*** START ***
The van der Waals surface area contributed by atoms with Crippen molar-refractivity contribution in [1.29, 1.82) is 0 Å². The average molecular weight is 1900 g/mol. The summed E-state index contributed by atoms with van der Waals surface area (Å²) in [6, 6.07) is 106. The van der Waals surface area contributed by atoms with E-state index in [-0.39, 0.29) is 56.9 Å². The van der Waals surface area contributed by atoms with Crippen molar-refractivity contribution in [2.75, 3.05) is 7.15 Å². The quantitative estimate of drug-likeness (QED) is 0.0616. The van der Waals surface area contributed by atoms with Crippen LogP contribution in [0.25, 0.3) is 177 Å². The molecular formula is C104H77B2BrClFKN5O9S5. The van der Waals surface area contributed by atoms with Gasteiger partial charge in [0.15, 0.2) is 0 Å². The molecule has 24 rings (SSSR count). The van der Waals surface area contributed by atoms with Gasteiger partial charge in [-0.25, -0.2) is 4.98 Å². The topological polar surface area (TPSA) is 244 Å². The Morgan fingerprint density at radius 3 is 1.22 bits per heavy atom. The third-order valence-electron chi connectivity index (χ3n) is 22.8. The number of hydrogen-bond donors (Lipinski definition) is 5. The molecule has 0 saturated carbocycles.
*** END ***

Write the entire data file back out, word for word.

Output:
The van der Waals surface area contributed by atoms with Crippen molar-refractivity contribution in [1.29, 1.82) is 0 Å². The average molecular weight is 1900 g/mol. The summed E-state index contributed by atoms with van der Waals surface area (Å²) in [6, 6.07) is 106. The van der Waals surface area contributed by atoms with E-state index in [-0.39, 0.29) is 56.9 Å². The van der Waals surface area contributed by atoms with Crippen molar-refractivity contribution in [2.75, 3.05) is 7.15 Å². The quantitative estimate of drug-likeness (QED) is 0.0616. The van der Waals surface area contributed by atoms with Crippen LogP contribution in [0.25, 0.3) is 177 Å². The molecular formula is C104H77B2BrClFKN5O9S5. The van der Waals surface area contributed by atoms with Gasteiger partial charge in [0.15, 0.2) is 0 Å². The molecule has 24 rings (SSSR count). The van der Waals surface area contributed by atoms with Gasteiger partial charge in [-0.25, -0.2) is 4.98 Å². The topological polar surface area (TPSA) is 244 Å². The Morgan fingerprint density at radius 3 is 1.22 bits per heavy atom. The third-order valence-electron chi connectivity index (χ3n) is 22.8. The number of hydrogen-bond donors (Lipinski definition) is 5. The molecule has 0 saturated carbocycles.